Budget 2019: Direct Taxes Code – The legislation in the making that will impact your taxes

Updated: Jun 24, 2019 2:23 PM

Union Budget 2019: One of the key expectations of taxpayers from the budget is an announcement or update on replacing the current Income Tax Act with a new direct tax law.

budget 2019, union budget 2019 India, Direct Taxes Code, DTC, Income tax act, direct tax law, Finance Minister Nirmala Sitharaman, Modi 2.0, taxpayersUnion Budget 2019: The expectations from the DTC or the new direct tax law are very high.

Budget 2019: The Modi-led NDA government is in its second term, and the full-fledged Union Budget 2019 is just around the corner, to be presented by India’s first lady full-time Finance Minister Nirmala Sitharaman. Taxpayers have huge expectations from this Budget, though one must bear in mind that the government has not had much time after the elections, for the Budget.

One of the key expectations is an announcement or update on replacing the current Income-tax Act, 1961 (IT Act), with a new direct tax law, the idea of which was conceived a decade back in the form of the Direct Taxes Code (DTC).

The current IT Act was enacted in 1961. Since then, there have been many amendments to the IT Act every year. With time, the IT Act has become more complex in structure, especially with the additions of Explanations and Provisos – this leads to interpretation issues, which in turn leads to litigation between the taxpayer and tax authorities.

In order to overcome this and to adopt international best practices, the government released a draft DTC and a discussion paper for public comments in August 2009. Thereafter, a revised discussion paper was issued in June 2010 and an updated version of the DTC Bill, 2010 was released and placed before the Parliament in August 2010. The Standing Committee examined the DTC Bill and submitted its report to the Parliament in March 2012. However, the Bill was not taken up further in the Parliament.

In 2013, the Finance Minister in his Budget speech acknowledged that the DTC is not intended to be an amended version of the IT Act, but a new code based on best international practices that will be compatible with the needs of a fast developing economy. Thereafter, a new draft of the DTC Bill, 2013 was released for public comments. In 2014, after the change in government, the new government assured that it would consider the comments received from stakeholders on the revised DTC Bill, 2013 and that it would also review the DTC in its present shape and take a view in the whole matter. Thus, the DTC has had a long history.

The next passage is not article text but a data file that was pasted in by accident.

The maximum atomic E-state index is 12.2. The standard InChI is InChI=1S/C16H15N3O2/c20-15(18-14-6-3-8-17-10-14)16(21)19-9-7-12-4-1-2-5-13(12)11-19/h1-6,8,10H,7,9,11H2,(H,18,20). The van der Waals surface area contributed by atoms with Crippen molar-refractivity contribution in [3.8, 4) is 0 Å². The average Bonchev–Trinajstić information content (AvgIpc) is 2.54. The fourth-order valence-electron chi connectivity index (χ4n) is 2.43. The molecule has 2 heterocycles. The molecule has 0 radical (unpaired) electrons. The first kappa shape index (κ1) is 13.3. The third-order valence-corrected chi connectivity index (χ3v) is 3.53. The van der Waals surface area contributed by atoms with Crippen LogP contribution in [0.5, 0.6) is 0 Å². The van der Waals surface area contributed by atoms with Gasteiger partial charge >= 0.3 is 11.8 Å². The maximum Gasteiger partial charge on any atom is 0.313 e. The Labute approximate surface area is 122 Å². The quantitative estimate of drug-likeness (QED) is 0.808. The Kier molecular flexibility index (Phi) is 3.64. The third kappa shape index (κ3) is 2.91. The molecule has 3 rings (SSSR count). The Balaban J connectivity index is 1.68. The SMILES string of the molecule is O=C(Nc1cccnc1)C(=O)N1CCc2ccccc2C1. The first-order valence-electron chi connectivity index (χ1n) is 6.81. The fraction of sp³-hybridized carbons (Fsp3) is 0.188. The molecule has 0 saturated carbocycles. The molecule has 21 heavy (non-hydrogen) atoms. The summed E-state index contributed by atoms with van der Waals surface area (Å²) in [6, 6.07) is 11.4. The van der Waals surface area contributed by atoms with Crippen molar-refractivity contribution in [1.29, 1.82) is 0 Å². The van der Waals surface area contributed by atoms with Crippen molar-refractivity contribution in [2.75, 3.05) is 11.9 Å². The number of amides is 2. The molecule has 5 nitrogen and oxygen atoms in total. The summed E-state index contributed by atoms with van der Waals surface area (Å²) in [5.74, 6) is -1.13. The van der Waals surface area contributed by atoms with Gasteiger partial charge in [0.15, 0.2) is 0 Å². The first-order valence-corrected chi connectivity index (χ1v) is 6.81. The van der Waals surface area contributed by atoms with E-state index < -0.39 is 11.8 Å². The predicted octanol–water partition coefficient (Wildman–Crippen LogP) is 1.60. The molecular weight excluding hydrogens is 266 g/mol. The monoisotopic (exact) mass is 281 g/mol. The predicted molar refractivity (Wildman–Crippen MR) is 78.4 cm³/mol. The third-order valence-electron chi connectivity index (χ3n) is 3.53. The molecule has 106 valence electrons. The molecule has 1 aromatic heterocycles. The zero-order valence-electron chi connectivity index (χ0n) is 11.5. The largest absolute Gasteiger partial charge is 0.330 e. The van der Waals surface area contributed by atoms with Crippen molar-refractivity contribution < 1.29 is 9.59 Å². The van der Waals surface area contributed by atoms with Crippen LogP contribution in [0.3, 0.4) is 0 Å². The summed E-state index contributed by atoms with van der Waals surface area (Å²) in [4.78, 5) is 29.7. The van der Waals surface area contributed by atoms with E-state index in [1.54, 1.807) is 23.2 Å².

The objective of the DTC was to simplify the existing tax system and make it easy to comprehend and administer. In addition, one of the key ideas was to broaden the tax base by way of minimising exemptions, introducing lower tax rates, and reducing ambiguity in law which facilitates tax avoidance. Some of the measures proposed in the DTC include making basic concepts of direct tax law clear to a layman, which includes elimination of the concept of ‘previous year’ and ‘assessment year’, and replacing it with a single concept of ‘financial year’. Similarly, it has also been sought to include tax rates in the schedule to the DTC instead of the current practice where tax rates are part of the Finance Act.

The drafts of the DTC include key policy proposals in line with tax practices followed globally. Such policy proposals include (i) residential status of foreign enterprises based on place of effective management [POEM]; (ii) general anti-avoidance rule [GAAR]; (iii) indirect transfer rules; (iv) controlled foreign company [CFC] regulations; (v) Advanced Pricing Agreement [APA] provisions under transfer pricing.

It is interesting to note that other than CFC regulations, all other proposals have already been incorporated in the IT Act over a period of time. Similarly, the proposal of broadening the tax base by reducing tax rates and minimising exemptions has already been initiated.

The DTC was once again revived in November 2017 and a task force was constituted by the government in this regard. The timeline for submission of the report by the task force was extended multiple times; currently, the task force is required to submit its report by 31 July 2019, which is around a month away, and a few weeks after the Budget is presented on 5 July.

Some of the key areas that the DTC needs to consider are continuing the work on phasing-out exemptions and reducing overall tax rates, aligning tax rules to Indian Accounting Standards [Ind AS], taxability of house property and capital gains, focussing on international tax and taxation of the digital economy, revamping minimum alternative tax provisions, re-looking at the assessment and appeal processes (including refunds), etc.

After the passage of a decade since the idea of revamping the direct tax system was first introduced, it appears likely that the efforts will soon bear fruit. The expectations from the DTC or the new direct tax law are very high, especially in making it easy to understand, simpler to comply, ability to reduce litigation and aligning it with the needs of the present economy.

(By Pritin Kumar, Partner; Anil Kadam, Senior Manager; and Jatan Goradia, Deputy Manager with Deloitte Haskins and Sells LLP)

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